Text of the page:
Reelfoot Lake is located in the northwest corner of Tennessee just a mile from the Mississippi River. The shallow, timber filled 18,000-acre natural lake is a sportsman’s paradise. It’s also unquestionably one of the best crappie fishing lakes in the country. But come winter, Reelfoot turns into a duck factory.
My love of Reelfoot Lake is rooted in summertime bluegill fishing, but now having duck hunted there, I have come to appreciate this special outdoor destination has year-round appeal. The winter waterfowl hunting is second to none.
Reelfoot Lake is located in the northwest corner of Tennessee just a mile from the Mississippi River. The shallow, timber filled 18,000-acre natural lake is a sportsman’s paradise. It’s also unquestionably one of the best crappie fishing lakes in the country. But come winter, Reelfoot turns into a duck factory. Hundreds-of-thousands of birds dump into the lake each season as they migrate along the Mississippi. Hunters from all over the country descend on Reelfoot each year to experience not only duck hunting, but duck hunting culture at it’s finest.
Reelfoot is an experience like no other. The cypress tree and lily pad filled lake has a unique beauty. The combination of this scenic appeal, the sheer number of ducks, fishing, southern fried food and a local economy based on an outdoor lifestyle is enough to draw thousands of duck hunters each season. Add in the fact that Blue Bank Resort is a premiere lodging and dining destination, and hire Billy Blakely, the unofficial “King of Reelfoot,” as your guide, and well, duck hunting trips just don’t get any better.
Billy Blakely’s life revolves around fishing and hunting on Reelfoot Lake. It’s all he’s ever known. He started guiding for Blue Bank Resort in the ninth grade and been doing it ever since. He has 40 years of experience on Reelfoot and it shows, in both his knowledge of the lake, how the ducks work and his ability to please his clients. When you spend over 50 days a year in duck blind, you have to figure out how to make the experience about more than just shooting ducks. So Blakely built a duck hunting blind to ensure the utmost enjoyment of your time spent on the water.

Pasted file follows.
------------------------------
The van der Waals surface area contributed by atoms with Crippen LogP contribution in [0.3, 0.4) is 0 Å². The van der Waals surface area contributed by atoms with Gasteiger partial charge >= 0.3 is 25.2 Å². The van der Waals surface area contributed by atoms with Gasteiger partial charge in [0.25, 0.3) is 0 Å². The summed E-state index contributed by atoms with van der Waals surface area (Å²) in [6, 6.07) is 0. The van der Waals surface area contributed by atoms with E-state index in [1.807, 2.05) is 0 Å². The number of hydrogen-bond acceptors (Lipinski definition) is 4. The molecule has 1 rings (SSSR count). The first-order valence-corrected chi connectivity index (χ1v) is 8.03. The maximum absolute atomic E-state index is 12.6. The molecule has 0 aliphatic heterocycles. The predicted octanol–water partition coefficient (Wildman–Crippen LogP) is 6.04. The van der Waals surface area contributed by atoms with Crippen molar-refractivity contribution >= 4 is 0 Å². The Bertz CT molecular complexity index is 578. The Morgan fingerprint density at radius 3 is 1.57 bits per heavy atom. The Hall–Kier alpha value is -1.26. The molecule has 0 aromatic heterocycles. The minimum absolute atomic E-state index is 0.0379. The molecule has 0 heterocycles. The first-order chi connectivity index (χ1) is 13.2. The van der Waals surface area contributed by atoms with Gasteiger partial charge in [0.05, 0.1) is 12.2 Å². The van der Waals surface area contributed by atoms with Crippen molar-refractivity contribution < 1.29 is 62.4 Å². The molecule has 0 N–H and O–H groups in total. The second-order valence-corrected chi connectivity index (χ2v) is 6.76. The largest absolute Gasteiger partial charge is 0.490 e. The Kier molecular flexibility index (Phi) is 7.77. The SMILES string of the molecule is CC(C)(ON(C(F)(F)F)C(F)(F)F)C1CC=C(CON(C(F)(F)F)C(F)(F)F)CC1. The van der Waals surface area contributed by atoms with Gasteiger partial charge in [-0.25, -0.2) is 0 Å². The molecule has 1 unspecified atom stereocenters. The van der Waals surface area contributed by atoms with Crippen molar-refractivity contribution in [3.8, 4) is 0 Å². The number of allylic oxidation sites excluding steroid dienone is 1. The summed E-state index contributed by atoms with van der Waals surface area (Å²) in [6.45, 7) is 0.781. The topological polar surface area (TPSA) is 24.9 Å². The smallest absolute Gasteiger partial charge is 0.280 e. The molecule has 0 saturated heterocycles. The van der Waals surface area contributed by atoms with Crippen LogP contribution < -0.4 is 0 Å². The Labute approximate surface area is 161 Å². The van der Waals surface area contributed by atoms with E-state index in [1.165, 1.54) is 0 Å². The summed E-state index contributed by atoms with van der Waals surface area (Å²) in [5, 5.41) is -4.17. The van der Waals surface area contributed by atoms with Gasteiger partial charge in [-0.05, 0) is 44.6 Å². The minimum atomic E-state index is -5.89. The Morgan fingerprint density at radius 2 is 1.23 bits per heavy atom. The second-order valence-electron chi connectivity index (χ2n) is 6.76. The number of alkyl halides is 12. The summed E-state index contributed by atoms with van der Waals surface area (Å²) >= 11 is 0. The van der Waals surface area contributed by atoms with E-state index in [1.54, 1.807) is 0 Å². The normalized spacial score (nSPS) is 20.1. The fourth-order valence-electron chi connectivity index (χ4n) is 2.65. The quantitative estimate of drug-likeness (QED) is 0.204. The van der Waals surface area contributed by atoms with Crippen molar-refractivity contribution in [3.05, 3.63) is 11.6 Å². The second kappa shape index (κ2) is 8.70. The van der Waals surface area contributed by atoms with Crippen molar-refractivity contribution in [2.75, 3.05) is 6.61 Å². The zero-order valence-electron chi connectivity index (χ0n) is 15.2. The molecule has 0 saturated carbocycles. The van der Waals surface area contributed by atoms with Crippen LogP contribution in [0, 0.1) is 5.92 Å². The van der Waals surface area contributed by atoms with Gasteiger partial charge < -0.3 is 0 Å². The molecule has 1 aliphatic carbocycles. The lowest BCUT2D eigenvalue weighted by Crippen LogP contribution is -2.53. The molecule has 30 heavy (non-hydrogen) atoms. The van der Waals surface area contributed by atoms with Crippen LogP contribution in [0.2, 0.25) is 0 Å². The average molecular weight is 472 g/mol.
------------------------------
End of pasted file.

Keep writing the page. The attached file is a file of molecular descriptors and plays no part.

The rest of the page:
My normal duck hunting routine is hauling bags full of decoys into flooded fields where I set them out in the morning and gather them back at the end of the hunt, after standing in freezing water for the hours in-between. It’s a tough, labor-intensive process. My hunt with Blakely was much different.
We pulled his boat right into the blind, opened the door and stepped in. Blakely flipped a switch and lights came on. To my amazement there’s a full-sized stove in the corner and heaters at both ends. There are eight spacious shooting stations. Blakely mans the left end where he controls the giant spread of decoys, including a custom made splasher and a jerk rig of 2x6 boards for making waves that add motion to the 1,600 decoys filling his “hole.”
There is a lot of competition on Reelfoot, with blinds spread out about 200 yards apart throughout most of the lake. So calling is important here. Blakely bellows on ducks calls. It works. Right at legal shooting light ducks were circling us. Blakely started calling and ducks dropped in. After an intense volley of gunfire, greenheads splashed down in the coffee colored water.
As the morning progressed, we stacked up the ducks. After awhile, I allowed myself a break from the action to relax by a heater, eat an orange and drink hot coffee. For lunch, Blakely fried pork chops and potatoes, and made biscuits right in the blind. A full belly and pleasing warmth made staying awake until the hunting ended at 3 p.m. the greatest challenge of the day.
After a nice hot shower in my room and a change of clothes, I caught up with some other hunters in the dining room for dinner. We ordered drinks and a table full of appetizers. Just after polishing off the last of the catfish bites and sautéed shrimp, the rib eyes arrived. This was a lean back in your chair, pat your belly and smile kind of meal in the Blue Bank restaurant.
Duck season is open in Tennessee until January 31, so there is still time for an adventure this season. For more information about Reelfoot Lake and to book a duck hunting adventure of your own with Billy Blakely at Blue Bank Resort, visit www.bluebankresort.com or call 877-258-3226.
See you down the trail...
Brandon Butler is the Executive Director of the Conservation Federation of Missouri